The enhancement of value in UK barley crops by Lipid Binding Proteins


Cereals & Oilseeds
Project code:
01 June 1999 - 31 July 2003
AHDB Cereals & Oilseeds.
AHDB sector cost:
£160,859 from HGCA (Project No 2174)
Project leader:
R MULLER, K PAWLOWSKY and D COOPER Brewing Research International, Lyttle Hall, Nutfield, Surrey RH1 4HY



About this project


1.1 Aims
Lipids can damage the quality of beer. Cereals contain a number of different proteins that can bind lipids, the lipid binding proteins (LBPs). These may offer beer some protection from these damaging effects.

Hence the aims of this project were:

1) To develop a simple method to analyse these proteins.

2) To survey the levels of extractable LBPs in barleys and malts, and to look at the effect of the malting and brewing processes on the resulting levels of LBPs in the final beer.

3) To examine the relationship between LBPs and the microbiological flora on the grain.

4) To examine the relationship between LBPs and flavour in the final beer.

1.2 Conclusions
We now have a simplified method to study and measure LBPs.

Different barleys were shown vary significantly in the level of LBPs that they contained. The levels were not influenced by microbiological loading of the grain, nor by pesticide usage or seed rate.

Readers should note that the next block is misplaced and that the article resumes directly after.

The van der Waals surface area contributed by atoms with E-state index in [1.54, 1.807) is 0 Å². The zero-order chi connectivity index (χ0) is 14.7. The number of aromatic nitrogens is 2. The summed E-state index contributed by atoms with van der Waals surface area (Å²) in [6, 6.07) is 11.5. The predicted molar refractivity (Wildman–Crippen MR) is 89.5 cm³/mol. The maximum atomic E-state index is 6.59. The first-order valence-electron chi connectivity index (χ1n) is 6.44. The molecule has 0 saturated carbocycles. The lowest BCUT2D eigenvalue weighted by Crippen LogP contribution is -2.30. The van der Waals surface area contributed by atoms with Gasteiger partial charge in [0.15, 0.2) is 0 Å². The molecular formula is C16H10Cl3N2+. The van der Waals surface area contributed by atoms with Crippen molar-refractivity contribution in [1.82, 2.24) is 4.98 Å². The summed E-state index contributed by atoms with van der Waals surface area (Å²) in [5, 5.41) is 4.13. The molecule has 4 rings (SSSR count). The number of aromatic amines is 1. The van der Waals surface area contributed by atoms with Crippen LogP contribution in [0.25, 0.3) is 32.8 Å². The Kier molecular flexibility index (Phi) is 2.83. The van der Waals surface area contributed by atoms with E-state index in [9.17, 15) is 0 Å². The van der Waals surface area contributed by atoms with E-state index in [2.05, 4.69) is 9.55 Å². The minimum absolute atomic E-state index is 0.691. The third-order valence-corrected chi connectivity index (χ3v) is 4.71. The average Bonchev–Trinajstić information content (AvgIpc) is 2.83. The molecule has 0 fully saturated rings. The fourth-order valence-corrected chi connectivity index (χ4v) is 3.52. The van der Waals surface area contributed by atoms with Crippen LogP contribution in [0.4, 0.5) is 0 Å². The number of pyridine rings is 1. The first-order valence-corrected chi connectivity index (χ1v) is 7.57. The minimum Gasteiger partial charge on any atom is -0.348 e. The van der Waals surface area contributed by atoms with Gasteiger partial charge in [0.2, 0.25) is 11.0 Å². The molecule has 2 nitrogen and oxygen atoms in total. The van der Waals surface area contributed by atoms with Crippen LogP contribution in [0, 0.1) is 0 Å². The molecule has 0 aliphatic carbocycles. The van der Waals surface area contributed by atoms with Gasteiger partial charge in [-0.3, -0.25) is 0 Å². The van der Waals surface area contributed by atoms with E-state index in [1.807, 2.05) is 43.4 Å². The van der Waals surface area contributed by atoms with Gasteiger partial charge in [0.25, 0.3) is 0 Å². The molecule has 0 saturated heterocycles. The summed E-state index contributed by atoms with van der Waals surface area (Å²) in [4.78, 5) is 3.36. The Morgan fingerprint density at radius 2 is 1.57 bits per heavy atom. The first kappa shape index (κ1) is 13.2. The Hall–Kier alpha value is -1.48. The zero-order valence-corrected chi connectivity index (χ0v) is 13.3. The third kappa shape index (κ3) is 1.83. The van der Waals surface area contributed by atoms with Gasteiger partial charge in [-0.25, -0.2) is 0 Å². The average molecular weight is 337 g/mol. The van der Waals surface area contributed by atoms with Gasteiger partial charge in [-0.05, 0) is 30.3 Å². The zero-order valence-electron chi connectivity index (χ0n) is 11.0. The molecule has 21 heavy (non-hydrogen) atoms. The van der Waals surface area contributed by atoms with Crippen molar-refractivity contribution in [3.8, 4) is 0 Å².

The malting process influenced LBP activity. The processing aid Gibberellic acid (GA) in particular could cause an increase in extractable LBP. The increases were probably linked to total protein changes. The levels of extractable LBP also increased during kilning.

Most LBP was lost during mashing. LBPs also had an influence on beer flavour so although high levels of LBP enhanced foam and may have promoted flavour stability they also influenced beer flavour.

1.3 Implications
An easier method to analyse LBPs will aid those concerned about foam quality to investigate various stages of the brewing process for problems in this area.

The farmer wishing to add value to the barley crop could select grains with high levels of LBP. Similarly the maltster could also exploit this work to enhance the foaming potential of the malted grain.

The brewer will be able to identify clearly where foam proteins are lost.